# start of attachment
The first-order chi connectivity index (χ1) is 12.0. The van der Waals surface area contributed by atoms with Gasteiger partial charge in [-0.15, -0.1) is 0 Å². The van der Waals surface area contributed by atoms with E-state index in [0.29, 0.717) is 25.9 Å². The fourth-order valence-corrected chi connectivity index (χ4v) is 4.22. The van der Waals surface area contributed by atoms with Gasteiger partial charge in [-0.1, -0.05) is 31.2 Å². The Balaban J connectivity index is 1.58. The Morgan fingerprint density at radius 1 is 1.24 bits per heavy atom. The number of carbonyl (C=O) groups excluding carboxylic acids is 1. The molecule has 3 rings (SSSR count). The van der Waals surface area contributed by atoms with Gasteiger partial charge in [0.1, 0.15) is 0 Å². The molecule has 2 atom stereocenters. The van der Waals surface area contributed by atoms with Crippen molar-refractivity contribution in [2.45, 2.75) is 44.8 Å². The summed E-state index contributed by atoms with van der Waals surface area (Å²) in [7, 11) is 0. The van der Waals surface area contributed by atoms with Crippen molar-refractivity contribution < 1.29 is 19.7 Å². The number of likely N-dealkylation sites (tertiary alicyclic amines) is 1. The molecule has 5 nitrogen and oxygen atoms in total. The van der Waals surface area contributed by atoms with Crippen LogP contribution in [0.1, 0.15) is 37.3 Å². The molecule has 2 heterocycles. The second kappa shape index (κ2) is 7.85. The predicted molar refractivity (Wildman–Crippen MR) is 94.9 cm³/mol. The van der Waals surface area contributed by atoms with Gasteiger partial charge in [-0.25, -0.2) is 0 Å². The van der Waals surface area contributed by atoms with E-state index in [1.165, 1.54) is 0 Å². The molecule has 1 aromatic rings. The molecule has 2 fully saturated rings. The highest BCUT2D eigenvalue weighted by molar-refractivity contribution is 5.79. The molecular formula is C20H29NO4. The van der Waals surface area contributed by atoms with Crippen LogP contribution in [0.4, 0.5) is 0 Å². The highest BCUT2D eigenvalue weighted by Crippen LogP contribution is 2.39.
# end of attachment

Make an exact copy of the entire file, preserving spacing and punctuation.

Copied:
The first-order chi connectivity index (χ1) is 12.0. The van der Waals surface area contributed by atoms with Gasteiger partial charge in [-0.15, -0.1) is 0 Å². The van der Waals surface area contributed by atoms with E-state index in [0.29, 0.717) is 25.9 Å². The fourth-order valence-corrected chi connectivity index (χ4v) is 4.22. The van der Waals surface area contributed by atoms with Gasteiger partial charge in [-0.1, -0.05) is 31.2 Å². The Balaban J connectivity index is 1.58. The Morgan fingerprint density at radius 1 is 1.24 bits per heavy atom. The number of carbonyl (C=O) groups excluding carboxylic acids is 1. The molecule has 3 rings (SSSR count). The van der Waals surface area contributed by atoms with Gasteiger partial charge in [0.1, 0.15) is 0 Å². The molecule has 2 atom stereocenters. The van der Waals surface area contributed by atoms with Crippen molar-refractivity contribution in [2.45, 2.75) is 44.8 Å². The summed E-state index contributed by atoms with van der Waals surface area (Å²) in [7, 11) is 0. The van der Waals surface area contributed by atoms with Crippen molar-refractivity contribution < 1.29 is 19.7 Å². The number of likely N-dealkylation sites (tertiary alicyclic amines) is 1. The molecule has 5 nitrogen and oxygen atoms in total. The van der Waals surface area contributed by atoms with Crippen LogP contribution in [0.1, 0.15) is 37.3 Å². The molecule has 2 heterocycles. The second kappa shape index (κ2) is 7.85. The predicted molar refractivity (Wildman–Crippen MR) is 94.9 cm³/mol. The van der Waals surface area contributed by atoms with Gasteiger partial charge in [-0.25, -0.2) is 0 Å². The van der Waals surface area contributed by atoms with E-state index in [1.165, 1.54) is 0 Å². The molecule has 1 aromatic rings. The molecule has 2 fully saturated rings. The highest BCUT2D eigenvalue weighted by molar-refractivity contribution is 5.79. The molecular formula is C20H29NO4. The van der Waals surface area contributed by atoms with Crippen LogP contribution in [0.4, 0.5) is 0 Å². The highest BCUT2D eigenvalue weighted by Crippen LogP contribution is 2.39.